How A HP VFD Module Was Reverse Engineered

We all love getting a good deal on sweet parts, but not all of them are documented. Some of us have trained our eyes and brains to spot “timesinks”, having been burned before. The rest sit down with whatever pile of stuff they have on hand, and figure out how to talk to that HP Media Center VFD.

[Jayeson] found some good deals on some Vacuum Fluorescent Displays from a HP Media Center computer as “new”, from some (unmentioned) shady dealers. Once receiving his B stock displays he needed to figure out a way to make them work.

Fun and excitement includes: figuring out the pins, first attempts of communication, getting the data sheet for a house brand chip… that still has the Atmel stamp on it, sniffing traffic with a logic analyzer, and deciphering that data. All that while being a pretty interesting read, good showing of willpower, and resulting in a couple Arduino Libraries as a bonus.

12 thoughts on “How A HP VFD Module Was Reverse Engineered

  1. huh, this is pretty hilarious since two days ago i pulled out another Samsung VFD (from an HP plotter) and tried to find what i could online.

    dead links are my current worst enemy, but i found enough similar data sheets to make a decent start. definitely going to look at what is done here to help me through.

  2. @Faelenor, perhaps we are in different countries. That eBay search shows these for me, all under $10 including shipping. 190508642202 230398628163 400198054039

    I’ll note again that I have not dealt with all of the above sellers and was not successful in locating a display I would consider new, firsts quality.

    If you are unfamiliar with VFD, they cost considerably more than an equivalent LCD. A new non-surplus VFD equivalent to this HP one would retail for > $50 + shipping. They key reason they are still in use is because of their brightness. I like them mainly because of their cool tube construction.

  3. @JLS: yeah, I’m in Canada and shipping is more expensive. But still, in your links, I found one for about 20$ including shipping, which is not so bad. I don’t know why it didn’t show in my previous searches though. Thanks!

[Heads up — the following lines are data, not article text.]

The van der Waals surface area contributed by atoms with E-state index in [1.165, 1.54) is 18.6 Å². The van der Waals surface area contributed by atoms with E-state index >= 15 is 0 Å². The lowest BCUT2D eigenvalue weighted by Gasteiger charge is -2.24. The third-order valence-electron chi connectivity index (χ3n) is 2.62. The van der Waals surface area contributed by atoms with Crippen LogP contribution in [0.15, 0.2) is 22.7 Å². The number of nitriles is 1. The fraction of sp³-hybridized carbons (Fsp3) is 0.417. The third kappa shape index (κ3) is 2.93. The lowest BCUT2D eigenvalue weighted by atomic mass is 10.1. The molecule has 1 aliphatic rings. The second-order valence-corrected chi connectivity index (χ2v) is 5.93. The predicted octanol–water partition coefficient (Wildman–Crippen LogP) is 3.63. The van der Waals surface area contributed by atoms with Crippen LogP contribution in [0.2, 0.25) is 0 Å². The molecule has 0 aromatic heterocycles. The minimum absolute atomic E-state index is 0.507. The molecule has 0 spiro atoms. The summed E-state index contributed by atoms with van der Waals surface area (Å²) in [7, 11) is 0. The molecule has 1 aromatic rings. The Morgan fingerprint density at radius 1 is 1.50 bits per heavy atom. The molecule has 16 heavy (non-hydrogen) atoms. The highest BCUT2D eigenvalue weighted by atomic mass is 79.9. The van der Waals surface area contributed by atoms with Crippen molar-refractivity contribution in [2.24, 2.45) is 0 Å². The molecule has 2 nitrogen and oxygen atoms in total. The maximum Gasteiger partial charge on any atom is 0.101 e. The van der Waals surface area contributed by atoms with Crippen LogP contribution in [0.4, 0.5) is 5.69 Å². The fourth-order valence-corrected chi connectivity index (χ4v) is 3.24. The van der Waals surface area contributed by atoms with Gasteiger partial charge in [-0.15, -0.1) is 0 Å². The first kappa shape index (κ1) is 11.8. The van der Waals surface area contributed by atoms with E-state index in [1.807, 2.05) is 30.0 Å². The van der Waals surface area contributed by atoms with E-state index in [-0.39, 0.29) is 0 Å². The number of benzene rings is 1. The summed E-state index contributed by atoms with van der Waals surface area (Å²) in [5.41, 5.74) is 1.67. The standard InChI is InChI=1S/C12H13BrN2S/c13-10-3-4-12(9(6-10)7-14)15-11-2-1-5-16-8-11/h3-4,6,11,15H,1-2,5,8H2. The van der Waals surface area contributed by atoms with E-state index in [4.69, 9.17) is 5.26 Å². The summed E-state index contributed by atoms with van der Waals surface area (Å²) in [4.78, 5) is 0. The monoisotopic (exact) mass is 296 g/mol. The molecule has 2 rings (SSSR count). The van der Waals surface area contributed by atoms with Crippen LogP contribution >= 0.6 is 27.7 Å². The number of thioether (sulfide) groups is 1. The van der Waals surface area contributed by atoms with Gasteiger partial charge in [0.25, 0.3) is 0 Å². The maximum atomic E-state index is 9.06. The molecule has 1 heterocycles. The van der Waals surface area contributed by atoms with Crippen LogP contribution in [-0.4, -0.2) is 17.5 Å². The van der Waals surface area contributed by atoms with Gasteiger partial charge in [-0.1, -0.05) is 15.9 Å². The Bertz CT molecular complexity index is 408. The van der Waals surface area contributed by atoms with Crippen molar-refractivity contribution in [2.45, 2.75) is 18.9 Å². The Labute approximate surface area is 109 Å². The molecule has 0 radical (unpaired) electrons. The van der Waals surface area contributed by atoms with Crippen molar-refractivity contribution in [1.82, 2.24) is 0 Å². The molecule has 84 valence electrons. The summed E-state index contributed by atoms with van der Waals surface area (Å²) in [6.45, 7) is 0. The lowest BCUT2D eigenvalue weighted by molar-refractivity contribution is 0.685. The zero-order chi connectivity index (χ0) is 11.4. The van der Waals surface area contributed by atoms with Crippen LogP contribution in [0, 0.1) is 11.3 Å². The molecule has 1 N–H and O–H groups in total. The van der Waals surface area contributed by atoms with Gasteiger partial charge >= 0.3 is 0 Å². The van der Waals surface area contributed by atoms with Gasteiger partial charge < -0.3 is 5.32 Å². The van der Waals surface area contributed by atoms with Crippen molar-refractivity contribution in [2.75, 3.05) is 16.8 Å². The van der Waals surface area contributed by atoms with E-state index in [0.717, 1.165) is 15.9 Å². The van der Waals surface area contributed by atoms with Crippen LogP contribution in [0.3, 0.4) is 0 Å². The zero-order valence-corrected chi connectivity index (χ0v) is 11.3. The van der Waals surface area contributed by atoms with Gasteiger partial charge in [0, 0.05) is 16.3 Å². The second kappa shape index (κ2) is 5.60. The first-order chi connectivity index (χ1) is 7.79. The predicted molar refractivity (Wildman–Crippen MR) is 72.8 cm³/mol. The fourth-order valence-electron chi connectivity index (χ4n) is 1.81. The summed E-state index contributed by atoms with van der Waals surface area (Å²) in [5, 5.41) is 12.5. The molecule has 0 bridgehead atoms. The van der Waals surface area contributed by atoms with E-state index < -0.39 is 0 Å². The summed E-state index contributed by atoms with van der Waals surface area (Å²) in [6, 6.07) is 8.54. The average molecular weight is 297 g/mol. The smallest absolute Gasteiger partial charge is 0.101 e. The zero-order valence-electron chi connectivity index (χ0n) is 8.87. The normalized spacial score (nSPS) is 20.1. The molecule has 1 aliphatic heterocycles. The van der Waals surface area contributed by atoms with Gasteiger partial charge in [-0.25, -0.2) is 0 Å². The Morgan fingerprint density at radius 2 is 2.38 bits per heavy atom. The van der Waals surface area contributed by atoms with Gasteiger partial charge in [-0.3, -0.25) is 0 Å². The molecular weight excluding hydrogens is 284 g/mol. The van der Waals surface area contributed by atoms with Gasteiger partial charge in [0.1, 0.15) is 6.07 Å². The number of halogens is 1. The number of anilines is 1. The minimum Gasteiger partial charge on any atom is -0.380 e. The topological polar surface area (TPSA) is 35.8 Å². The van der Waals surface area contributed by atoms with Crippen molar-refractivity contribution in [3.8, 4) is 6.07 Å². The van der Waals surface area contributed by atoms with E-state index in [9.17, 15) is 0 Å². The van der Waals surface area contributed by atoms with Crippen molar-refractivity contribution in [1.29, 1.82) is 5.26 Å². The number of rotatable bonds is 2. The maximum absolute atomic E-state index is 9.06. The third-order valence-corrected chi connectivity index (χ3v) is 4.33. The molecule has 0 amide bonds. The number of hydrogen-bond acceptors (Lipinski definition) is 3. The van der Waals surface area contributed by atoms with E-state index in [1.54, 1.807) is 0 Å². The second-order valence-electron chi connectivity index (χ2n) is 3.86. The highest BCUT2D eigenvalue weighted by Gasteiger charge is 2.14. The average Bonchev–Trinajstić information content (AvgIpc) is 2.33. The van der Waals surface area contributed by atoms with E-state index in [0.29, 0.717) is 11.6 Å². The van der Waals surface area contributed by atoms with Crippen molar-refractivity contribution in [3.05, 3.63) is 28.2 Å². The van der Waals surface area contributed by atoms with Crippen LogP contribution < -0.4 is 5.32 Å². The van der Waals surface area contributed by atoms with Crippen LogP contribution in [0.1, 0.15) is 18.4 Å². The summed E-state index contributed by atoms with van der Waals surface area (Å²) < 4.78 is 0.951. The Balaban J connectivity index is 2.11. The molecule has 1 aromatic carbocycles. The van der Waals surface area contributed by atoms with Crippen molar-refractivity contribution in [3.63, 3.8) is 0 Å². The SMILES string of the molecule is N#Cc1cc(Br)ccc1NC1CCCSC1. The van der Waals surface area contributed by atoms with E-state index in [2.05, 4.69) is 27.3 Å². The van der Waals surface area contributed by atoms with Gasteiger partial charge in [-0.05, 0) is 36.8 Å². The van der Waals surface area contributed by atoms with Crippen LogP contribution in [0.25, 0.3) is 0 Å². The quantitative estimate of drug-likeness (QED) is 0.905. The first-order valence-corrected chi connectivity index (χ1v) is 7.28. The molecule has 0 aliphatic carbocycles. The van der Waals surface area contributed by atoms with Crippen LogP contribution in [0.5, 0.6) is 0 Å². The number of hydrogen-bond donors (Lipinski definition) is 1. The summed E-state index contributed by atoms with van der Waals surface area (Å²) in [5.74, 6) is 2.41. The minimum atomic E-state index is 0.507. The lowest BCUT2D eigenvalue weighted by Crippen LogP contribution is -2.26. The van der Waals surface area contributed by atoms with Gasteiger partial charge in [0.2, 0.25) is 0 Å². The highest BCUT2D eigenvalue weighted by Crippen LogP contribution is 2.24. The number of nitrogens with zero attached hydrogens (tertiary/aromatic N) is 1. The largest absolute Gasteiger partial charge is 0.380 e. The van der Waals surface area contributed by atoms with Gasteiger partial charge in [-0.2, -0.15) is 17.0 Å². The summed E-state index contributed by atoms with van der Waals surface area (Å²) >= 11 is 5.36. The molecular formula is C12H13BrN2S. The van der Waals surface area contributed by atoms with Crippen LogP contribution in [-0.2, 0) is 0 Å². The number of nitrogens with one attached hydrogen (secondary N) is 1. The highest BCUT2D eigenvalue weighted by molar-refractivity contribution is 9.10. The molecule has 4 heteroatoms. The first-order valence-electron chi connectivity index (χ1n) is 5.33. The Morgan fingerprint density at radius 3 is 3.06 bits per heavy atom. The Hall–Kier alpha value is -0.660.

4. Has anyone figured out how to talk to/read from the LEDs and the IR receiver? I’m thinking of using this display for it’s intended purpose (gasp) but on a linux/xbmc setup. having the IR receiver and display taken care of in one part would be great.

    Not to mention it would be cool to add remote capabilities to any random project that happens to have one of these displays.

  5. You essentially have direct access to the LEDS, IR receiver and LDR so you can hook any/all of them to a microcontroller. The microcontroller on the display board is not connected/involved with these components.

    For the red LED, the +ve side of the LED + current limiting resistor runs to a pin. You just drive that pin high.

    There is a clear thing that looks like an LED but does not appear to generate visible light. Not sure what it is for.

    The LDR appears to have a latching circuit running to 1 pin. I suspect you can read the high/low level of that one pin to determine if it is light or dark. I assume this is used in the HP PC to set the display brightness.

    The IR receiver (I’m guessing that is what it is) has two of its three leads running to pins. You might start here for info on how to use it:

    More pinout info is here:

    What I am not familiar with is how to create a USB device to get the IR info to the PC. For the display, it is fairly easy to create an Arduino sketch to turn it into a USB-Serial device. I did this here, for example:

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